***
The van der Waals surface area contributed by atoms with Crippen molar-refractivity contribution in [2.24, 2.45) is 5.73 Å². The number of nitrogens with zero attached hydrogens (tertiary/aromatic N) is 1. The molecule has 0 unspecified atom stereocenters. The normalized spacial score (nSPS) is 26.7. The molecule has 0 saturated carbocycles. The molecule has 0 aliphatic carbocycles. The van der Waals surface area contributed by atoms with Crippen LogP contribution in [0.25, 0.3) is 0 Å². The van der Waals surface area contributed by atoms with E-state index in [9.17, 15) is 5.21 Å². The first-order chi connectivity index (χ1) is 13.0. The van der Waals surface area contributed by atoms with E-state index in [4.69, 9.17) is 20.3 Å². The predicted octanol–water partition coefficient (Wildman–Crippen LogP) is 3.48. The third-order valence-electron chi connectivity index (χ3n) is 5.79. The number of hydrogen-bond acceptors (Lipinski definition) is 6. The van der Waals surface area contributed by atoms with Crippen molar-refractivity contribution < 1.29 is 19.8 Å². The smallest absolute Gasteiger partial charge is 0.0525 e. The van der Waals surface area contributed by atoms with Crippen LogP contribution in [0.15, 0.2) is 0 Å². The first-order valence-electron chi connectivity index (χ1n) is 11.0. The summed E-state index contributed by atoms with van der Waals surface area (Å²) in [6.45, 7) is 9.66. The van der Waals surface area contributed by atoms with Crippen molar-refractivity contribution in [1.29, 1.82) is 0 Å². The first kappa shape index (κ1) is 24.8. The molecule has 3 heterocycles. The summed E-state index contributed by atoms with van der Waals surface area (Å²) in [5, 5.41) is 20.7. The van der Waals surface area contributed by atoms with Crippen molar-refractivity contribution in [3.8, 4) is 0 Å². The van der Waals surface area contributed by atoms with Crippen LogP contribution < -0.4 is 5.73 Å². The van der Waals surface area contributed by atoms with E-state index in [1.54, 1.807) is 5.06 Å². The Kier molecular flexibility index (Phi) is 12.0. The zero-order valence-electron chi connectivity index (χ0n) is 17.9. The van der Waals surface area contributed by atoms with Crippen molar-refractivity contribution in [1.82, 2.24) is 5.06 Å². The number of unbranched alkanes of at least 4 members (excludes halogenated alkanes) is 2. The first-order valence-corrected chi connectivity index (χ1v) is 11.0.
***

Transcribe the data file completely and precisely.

The van der Waals surface area contributed by atoms with Crippen molar-refractivity contribution in [2.24, 2.45) is 5.73 Å². The number of nitrogens with zero attached hydrogens (tertiary/aromatic N) is 1. The molecule has 0 unspecified atom stereocenters. The normalized spacial score (nSPS) is 26.7. The molecule has 0 saturated carbocycles. The molecule has 0 aliphatic carbocycles. The van der Waals surface area contributed by atoms with Crippen LogP contribution in [0.25, 0.3) is 0 Å². The van der Waals surface area contributed by atoms with E-state index in [9.17, 15) is 5.21 Å². The first-order chi connectivity index (χ1) is 13.0. The van der Waals surface area contributed by atoms with E-state index in [4.69, 9.17) is 20.3 Å². The predicted octanol–water partition coefficient (Wildman–Crippen LogP) is 3.48. The third-order valence-electron chi connectivity index (χ3n) is 5.79. The number of hydrogen-bond acceptors (Lipinski definition) is 6. The van der Waals surface area contributed by atoms with Crippen molar-refractivity contribution < 1.29 is 19.8 Å². The smallest absolute Gasteiger partial charge is 0.0525 e. The van der Waals surface area contributed by atoms with Crippen LogP contribution in [0.15, 0.2) is 0 Å². The first-order valence-electron chi connectivity index (χ1n) is 11.0. The summed E-state index contributed by atoms with van der Waals surface area (Å²) in [6.45, 7) is 9.66. The van der Waals surface area contributed by atoms with Crippen molar-refractivity contribution in [1.29, 1.82) is 0 Å². The first kappa shape index (κ1) is 24.8. The molecule has 3 heterocycles. The summed E-state index contributed by atoms with van der Waals surface area (Å²) in [5, 5.41) is 20.7. The van der Waals surface area contributed by atoms with Crippen molar-refractivity contribution in [3.8, 4) is 0 Å². The van der Waals surface area contributed by atoms with Crippen LogP contribution < -0.4 is 5.73 Å². The van der Waals surface area contributed by atoms with E-state index in [1.54, 1.807) is 5.06 Å². The Kier molecular flexibility index (Phi) is 12.0. The zero-order valence-electron chi connectivity index (χ0n) is 17.9. The van der Waals surface area contributed by atoms with Crippen molar-refractivity contribution in [1.82, 2.24) is 5.06 Å². The number of unbranched alkanes of at least 4 members (excludes halogenated alkanes) is 2. The first-order valence-corrected chi connectivity index (χ1v) is 11.0.